Sometimes what gets edited out of a book can be just as interesting as what gets left in. There are many reasons why certain stories or lines of thought get removed. Sometimes it can be to do with word length, or that it takes things off at a slight tangent, or that it simply doesn’t quite fit at that moment in the narrative. I am lucky to have a superb editor, Alison Callahan at Gallery Books, whose judgment is always spot-on, because sometimes as writers we get so lost in our own texts that it becomes difficult to see when we are wandering off and losing ourselves.
One story in my new book Three-Martini Afternoons at The Ritz that ended up being cut was a story about Robert Lowell, Anne Sexton, and Ted Hughes. It is a story not without humour, because it encompasses a classic literary spat – about associations, reputations, and perceived slights.
It all began when Ted Hughes wrote a piece for the fall issue of Tri-Quarterly in 1966. In his essay he made the claim that Plath was different to Lowell and Sexton. Plath, he wrote, certainly shared characteristics with them, such as “shattering the self” and their “East Massachusetts homeland”. But beyond this, Hughes claimed that Plath’s poems were completely different to Lowell’s and Sexton’s whose work was “truly autobiographical and personal, and their final world is a torture cell walled with family portraits, with the daily newspaper coming under the door.” According to Hughes, Plath used autobiographical details in her poetry quite differently, “She sets them out like masks, which are then lifted up by a dramatis personae of nearly supernatural qualities.” (p. 81)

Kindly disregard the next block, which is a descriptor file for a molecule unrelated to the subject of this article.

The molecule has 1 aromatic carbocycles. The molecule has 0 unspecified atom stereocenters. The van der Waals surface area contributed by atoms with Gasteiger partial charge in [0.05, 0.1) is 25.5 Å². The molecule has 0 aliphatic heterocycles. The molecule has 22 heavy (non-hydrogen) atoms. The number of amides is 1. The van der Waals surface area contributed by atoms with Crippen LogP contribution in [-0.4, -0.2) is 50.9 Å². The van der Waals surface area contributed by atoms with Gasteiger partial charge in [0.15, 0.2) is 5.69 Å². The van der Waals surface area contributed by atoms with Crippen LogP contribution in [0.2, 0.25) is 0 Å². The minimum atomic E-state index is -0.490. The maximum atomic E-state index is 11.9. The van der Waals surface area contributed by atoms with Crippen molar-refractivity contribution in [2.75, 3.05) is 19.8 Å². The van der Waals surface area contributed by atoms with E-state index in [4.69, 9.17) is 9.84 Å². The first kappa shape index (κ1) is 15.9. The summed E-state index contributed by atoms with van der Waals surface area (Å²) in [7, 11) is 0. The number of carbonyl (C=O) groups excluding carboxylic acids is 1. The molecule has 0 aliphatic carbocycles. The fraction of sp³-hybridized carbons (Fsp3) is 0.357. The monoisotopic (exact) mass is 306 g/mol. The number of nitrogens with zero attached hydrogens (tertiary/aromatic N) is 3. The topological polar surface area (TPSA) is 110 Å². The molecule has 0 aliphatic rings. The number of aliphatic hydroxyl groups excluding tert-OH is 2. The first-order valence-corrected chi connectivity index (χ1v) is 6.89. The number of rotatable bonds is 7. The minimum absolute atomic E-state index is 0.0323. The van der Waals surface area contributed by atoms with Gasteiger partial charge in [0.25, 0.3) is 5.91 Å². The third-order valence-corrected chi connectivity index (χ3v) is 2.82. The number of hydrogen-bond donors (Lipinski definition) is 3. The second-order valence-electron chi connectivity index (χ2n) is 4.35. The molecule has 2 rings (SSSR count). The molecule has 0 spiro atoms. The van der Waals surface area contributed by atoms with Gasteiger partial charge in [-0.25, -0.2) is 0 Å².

This claim enraged Lowell who appeared to have an active aversion to being what he regarded as “lumped into” the same category of writing as Sexton (this attitude of Lowell’s alone is worthy of study – but that’s another story). A furious Lowell wrote to Hughes accusing him of “tasteless vulgarity.” He felt that Hughes belittled his and Sexton’s work by comparing it unfavourably to Plath’s and no amount of “uxoriousness” excused this. Having agreed to appear at a London poetry festival organised by Hughes in 1967, Lowell said “of course” he would no longer be attending unless Hughes apologised to both him and Sexton. The drama!
A contrite Hughes wrote to both immediately, though he may not quite have anticipated Anne Sexton’s brilliantly defiant “acceptance” of his apology. In his letter to Sexton, held at the Harry Ransom Center, what he actually meant, Hughes wrote, was that he was trying to show how Plath’s poems operated in the “dimension of the spirit”, whereas Lowell and Sexton’s operated in the “dimension of nature and society.”
In a wonderfully grudging response, the fiery Sexton replied that she would accept his apology (although I have to say her letter implies the exact opposite). And in what must be one of the best uses of underlining ever she finished her paragraph with the devastating retort that she was “not sure what your terms ‘spirit or nature or society’ mean…but if you say so.”
In the end, the waters got smoothed over, they all became friends again, and Sexton at least appeared at Ted Hughes’ Poetry Festival in 1967. It was there that she then got into a tussle with W.H. Auden, but that story did make it into the book…
Three-Martini Afternoons at The Ritz can be ordered here
The essay referred to in this piece is Ted Hughes, ‘Notes on the chronological order of Sylvia Plath’s poems’, Tri-Quarterly, No. 7, Fall 1966, p. 81-88.
(My thanks to Amanda Golden for clarifying that Lowell did not attend the 1967 Poetry Festival in London)